26 Jul 2013
If talent development has been a top priority for your organisation this year, you are not alone. In fact, this year, respondents to The Conference Board’s CEO Challenge survey identified human capital as their top concern, ranking it above government regulation, customer relationships and corporate reputation.
Developing talent within an organisation is a central facet of human-capital management.
Enlisting the services of a professional coach is a proven means of boosting workers’ job-specific skills and overall productivity, growing an in-house pool of rising leaders, and demonstrating an investment in employee growth that translates to increased engagement and retention.
By maximising employees’ potential, coaching contributes to increased productivity. In a 2009 study by the International Coach Federation (ICF), 70 percent of coaching clients reported improved work performance, 61 percent reported improved business management, 57 percent reported improved time-management skills and 51 percent reported improved team effectiveness.
These numbers are reinforced by the experiences of organisations that have used coaching as a means of developing talent and managing human capital.
One of the US’ largest non-profit healthcare systems, Banner Health, has experienced first-hand the role of coaching in boosting worker performance. Since its inception, Banner’s extensive coaching programme has offered one-on-one coaching sessions and classroom opportunities to more than 2,000 employees. As a result, Banner’s leadership has seen improved teamwork, conflict resolution, productivity, patient satisfaction and clinical outcomes at all levels of the organisation.
Another healthcare organisation, Roche Turkey (a subsidiary of multinational Roche Group), has experienced similar growth in employees’ skills and morale thanks to coaching. Implemented in 2009 to combat employee disengagement within the organisation, Roche Turkey’s coaching programme has expanded its talent pool by 22 percent, developed leadership talent from within and enhanced internal promotions and international assignments.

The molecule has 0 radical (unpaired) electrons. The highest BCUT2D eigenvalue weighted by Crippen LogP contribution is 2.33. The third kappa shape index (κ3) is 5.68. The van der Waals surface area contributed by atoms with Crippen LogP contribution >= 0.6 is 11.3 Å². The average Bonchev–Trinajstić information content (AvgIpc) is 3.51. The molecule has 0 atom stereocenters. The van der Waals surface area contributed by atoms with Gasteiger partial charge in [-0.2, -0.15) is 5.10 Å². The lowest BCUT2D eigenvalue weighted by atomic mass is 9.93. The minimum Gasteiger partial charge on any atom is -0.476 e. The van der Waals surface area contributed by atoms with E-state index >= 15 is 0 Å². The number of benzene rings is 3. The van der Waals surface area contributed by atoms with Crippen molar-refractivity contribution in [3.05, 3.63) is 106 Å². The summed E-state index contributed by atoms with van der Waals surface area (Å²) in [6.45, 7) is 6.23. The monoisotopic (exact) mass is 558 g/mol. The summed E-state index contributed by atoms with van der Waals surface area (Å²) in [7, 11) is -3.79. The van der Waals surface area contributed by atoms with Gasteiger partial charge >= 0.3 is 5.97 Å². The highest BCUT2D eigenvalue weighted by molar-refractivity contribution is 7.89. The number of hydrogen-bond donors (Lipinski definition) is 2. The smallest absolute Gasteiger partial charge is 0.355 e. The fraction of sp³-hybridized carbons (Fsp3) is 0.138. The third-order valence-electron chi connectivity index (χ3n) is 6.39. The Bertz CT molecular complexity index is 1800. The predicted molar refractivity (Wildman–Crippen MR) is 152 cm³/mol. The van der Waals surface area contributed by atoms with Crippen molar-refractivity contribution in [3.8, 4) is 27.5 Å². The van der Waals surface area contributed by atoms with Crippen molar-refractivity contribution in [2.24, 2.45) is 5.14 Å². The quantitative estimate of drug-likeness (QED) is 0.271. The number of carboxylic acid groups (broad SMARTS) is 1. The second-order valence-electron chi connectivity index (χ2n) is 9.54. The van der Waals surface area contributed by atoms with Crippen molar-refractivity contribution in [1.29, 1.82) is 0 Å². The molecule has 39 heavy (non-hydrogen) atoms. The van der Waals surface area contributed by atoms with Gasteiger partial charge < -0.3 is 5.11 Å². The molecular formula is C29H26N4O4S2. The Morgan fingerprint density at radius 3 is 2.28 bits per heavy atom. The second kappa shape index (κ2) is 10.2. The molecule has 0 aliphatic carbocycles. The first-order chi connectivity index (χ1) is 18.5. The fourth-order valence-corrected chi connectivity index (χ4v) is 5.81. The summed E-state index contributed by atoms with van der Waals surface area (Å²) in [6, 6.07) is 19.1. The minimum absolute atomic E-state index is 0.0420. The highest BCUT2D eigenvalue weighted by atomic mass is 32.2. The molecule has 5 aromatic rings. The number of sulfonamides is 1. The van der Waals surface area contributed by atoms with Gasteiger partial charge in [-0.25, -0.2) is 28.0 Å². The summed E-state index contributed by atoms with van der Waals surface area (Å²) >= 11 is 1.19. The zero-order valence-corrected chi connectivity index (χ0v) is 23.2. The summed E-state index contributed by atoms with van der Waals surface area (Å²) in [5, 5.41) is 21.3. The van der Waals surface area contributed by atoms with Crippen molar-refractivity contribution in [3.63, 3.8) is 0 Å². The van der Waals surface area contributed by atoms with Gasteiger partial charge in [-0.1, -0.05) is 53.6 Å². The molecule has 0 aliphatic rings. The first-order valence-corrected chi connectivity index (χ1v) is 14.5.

Again and again, coaching clients have reported getting their money’s worth from coaching, with 86 percent of companies saying they at least made their investment in professional coaching back. Virtually all individuals who hire a coach are satisfied, with 99 percent of coaching clients saying they are somewhat or very satisfied with their coaching experiences, and 96 percent of clients saying that, given the same circumstances that first prompted them to seek coaching, they would repeat the process.
Approach the coach
If you plan to make professional coaching part of your talent development plan, the ICF recommends asking several key questions of prospective coaches. To begin with you should identify their relevant coaching experience. For instance, the number of individuals they have coached, how many years they have been active and the types of coaching situations that they are most adept to. In addition you should find out what coach-specific training the coach has completed, as well as the types of assessments they are certified to deliver and any specialist areas that they have. The types of businesses each coach prominently works with is also something to consider, and at which levels. Do they work with executives? Or upper and middle management positions? You could follow this up by asking for some of their success stories – those companies who have seen improvements thanks to their coaching. Finally, you should get a clear understanding of their philosophy as a coach. Do their methods and goals match your criteria? If not then it may be worth looking for someone else.
It is also worth asking whether a prospective coach holds an ICF Credential. Coaches who have been credentialled by the ICF have met stringent requirements for education and experience and have demonstrated a strong commitment to excellence in coaching. According to the 2010 ICF Global Consumer Awareness Study, 84 percent of adult consumers who had experienced a coaching relationship said they thought it was important for coaches to hold a credential.
To begin the search for a professional coach well-suited to your organisation’s needs, use ICF’s Coach Referral Service. The service provides a free, searchable directory of credentialed, professional coaches from around the world.
For further information visit coachfederation.org